Horizontal or/and Vertical Format in Kayak Photography

This article was originally posted in May of 2009. Horizontal pictures usually work better on websites and on most of social media. There are exceptions, like Instagram where is better to post square or vertical images. Well, if you are shooting for a magazine cover is a different story.

There are a lot of books on composition in photography and the art of seeing. My favorites include books by Michael Freeman, Art Wolfe and Freeman Patterson.

Like most paddlers I have a tendency to shoot pictures in a horizontal (landscape) format. It is more tricky to shoot in a vertical format from my tippy kayaks, especially, when I have to use a paddle to stabilize my camera.

Some subjects simply require the vertical (portrait) format. Sometimes the choice is not so obvious. Of course, the best solution is to shoot several pictures in both formats.

I posted below a few couples of pictures shot from the same spot in both vertical and horizontal formats. In all situations the traditional horizontal format work pretty well. However, the vertical framing allows me to show better an interesting sky or something dramatic in a foreground. Older pictures (2007) were shot with Pentax Optio W10, while newer (2009) with Optio W30 camera.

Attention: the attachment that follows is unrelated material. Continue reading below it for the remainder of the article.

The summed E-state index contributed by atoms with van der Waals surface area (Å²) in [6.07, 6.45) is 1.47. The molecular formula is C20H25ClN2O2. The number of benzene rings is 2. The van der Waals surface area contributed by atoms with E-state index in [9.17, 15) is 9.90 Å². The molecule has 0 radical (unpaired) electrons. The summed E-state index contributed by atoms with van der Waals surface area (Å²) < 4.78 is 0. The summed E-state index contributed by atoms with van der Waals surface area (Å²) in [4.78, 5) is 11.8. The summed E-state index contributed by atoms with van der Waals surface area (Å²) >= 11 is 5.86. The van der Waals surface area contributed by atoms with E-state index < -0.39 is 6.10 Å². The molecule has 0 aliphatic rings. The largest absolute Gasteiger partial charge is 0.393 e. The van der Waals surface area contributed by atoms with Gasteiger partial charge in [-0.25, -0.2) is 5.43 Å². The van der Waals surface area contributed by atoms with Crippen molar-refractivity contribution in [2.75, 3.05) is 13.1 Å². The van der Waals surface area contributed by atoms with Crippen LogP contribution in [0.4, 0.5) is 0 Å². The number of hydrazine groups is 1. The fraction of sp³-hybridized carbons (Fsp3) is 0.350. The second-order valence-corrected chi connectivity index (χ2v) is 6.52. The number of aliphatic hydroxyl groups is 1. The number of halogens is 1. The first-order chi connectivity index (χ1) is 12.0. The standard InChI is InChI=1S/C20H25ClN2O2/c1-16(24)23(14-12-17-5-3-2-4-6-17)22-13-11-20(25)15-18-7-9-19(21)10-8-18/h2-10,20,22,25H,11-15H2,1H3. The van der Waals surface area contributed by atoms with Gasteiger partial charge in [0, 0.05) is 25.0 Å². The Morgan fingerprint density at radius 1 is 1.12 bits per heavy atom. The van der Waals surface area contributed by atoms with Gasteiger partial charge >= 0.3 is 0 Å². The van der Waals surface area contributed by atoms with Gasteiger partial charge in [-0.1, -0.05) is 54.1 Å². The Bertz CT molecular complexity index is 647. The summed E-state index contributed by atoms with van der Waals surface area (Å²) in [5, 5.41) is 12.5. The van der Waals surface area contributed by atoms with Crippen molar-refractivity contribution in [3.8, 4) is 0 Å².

Horizontal or vertical? Which image version do you prefer in each case?

Sunset over the South Platte River Sunset over the South Platte River

Sunset over the South Platte River at Wildcat Mound
below confluence with the St Vrain Creek. June 2007.

Horsetooth Reservoir sunset Horsetooth Reservoir sunset

Sunset over the Horsetooth Reservoir near Fort Collins shot from Thunderbolt-x kayak. June 2007.

Lonetree Reservoir Lonetree Reservoir

Calm evening with Sea Wind canoe on the Lonetree Reservoir near Loveland. May 2009.

Lonetree Reservoir Lonetree Reservoir, Colorado

The same location as above, but shot blind from over my head. I would prefer to place a horizon lower or higher in the vertical picture. The horizon exactly in the middle of the frame may work better in a more static horizontal composition. May 2009.

wildwater racing kayak wildwater racing kayak

Jeremy Rodgers in a wildwater racing kayak below the Plumb Ditch Dam on the South Platte River. March 2009.

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